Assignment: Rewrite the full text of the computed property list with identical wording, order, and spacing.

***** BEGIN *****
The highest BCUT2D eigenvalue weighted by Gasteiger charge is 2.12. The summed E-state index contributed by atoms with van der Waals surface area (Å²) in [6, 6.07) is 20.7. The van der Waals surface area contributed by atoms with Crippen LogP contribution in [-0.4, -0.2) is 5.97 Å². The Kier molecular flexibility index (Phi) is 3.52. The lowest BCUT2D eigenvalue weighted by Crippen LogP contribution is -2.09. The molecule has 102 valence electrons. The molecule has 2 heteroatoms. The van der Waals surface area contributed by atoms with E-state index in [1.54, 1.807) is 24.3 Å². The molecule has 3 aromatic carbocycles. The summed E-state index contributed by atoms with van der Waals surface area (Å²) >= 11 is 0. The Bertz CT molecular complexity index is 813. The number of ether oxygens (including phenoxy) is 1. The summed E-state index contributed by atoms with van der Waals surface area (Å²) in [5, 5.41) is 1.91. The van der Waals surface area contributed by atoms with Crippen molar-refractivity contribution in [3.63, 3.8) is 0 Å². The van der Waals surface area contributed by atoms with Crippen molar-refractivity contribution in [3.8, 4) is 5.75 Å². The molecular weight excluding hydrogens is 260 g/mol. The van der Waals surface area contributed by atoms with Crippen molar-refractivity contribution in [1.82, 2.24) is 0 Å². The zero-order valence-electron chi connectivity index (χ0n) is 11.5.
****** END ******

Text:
The highest BCUT2D eigenvalue weighted by Gasteiger charge is 2.12. The summed E-state index contributed by atoms with van der Waals surface area (Å²) in [6, 6.07) is 20.7. The van der Waals surface area contributed by atoms with Crippen LogP contribution in [-0.4, -0.2) is 5.97 Å². The Kier molecular flexibility index (Phi) is 3.52. The lowest BCUT2D eigenvalue weighted by Crippen LogP contribution is -2.09. The molecule has 102 valence electrons. The molecule has 2 heteroatoms. The van der Waals surface area contributed by atoms with E-state index in [1.54, 1.807) is 24.3 Å². The molecule has 3 aromatic carbocycles. The summed E-state index contributed by atoms with van der Waals surface area (Å²) >= 11 is 0. The Bertz CT molecular complexity index is 813. The number of ether oxygens (including phenoxy) is 1. The summed E-state index contributed by atoms with van der Waals surface area (Å²) in [5, 5.41) is 1.91. The van der Waals surface area contributed by atoms with Crippen molar-refractivity contribution in [3.63, 3.8) is 0 Å². The van der Waals surface area contributed by atoms with Crippen molar-refractivity contribution in [3.8, 4) is 5.75 Å². The molecular weight excluding hydrogens is 260 g/mol. The van der Waals surface area contributed by atoms with Crippen molar-refractivity contribution in [1.82, 2.24) is 0 Å². The zero-order valence-electron chi connectivity index (χ0n) is 11.5.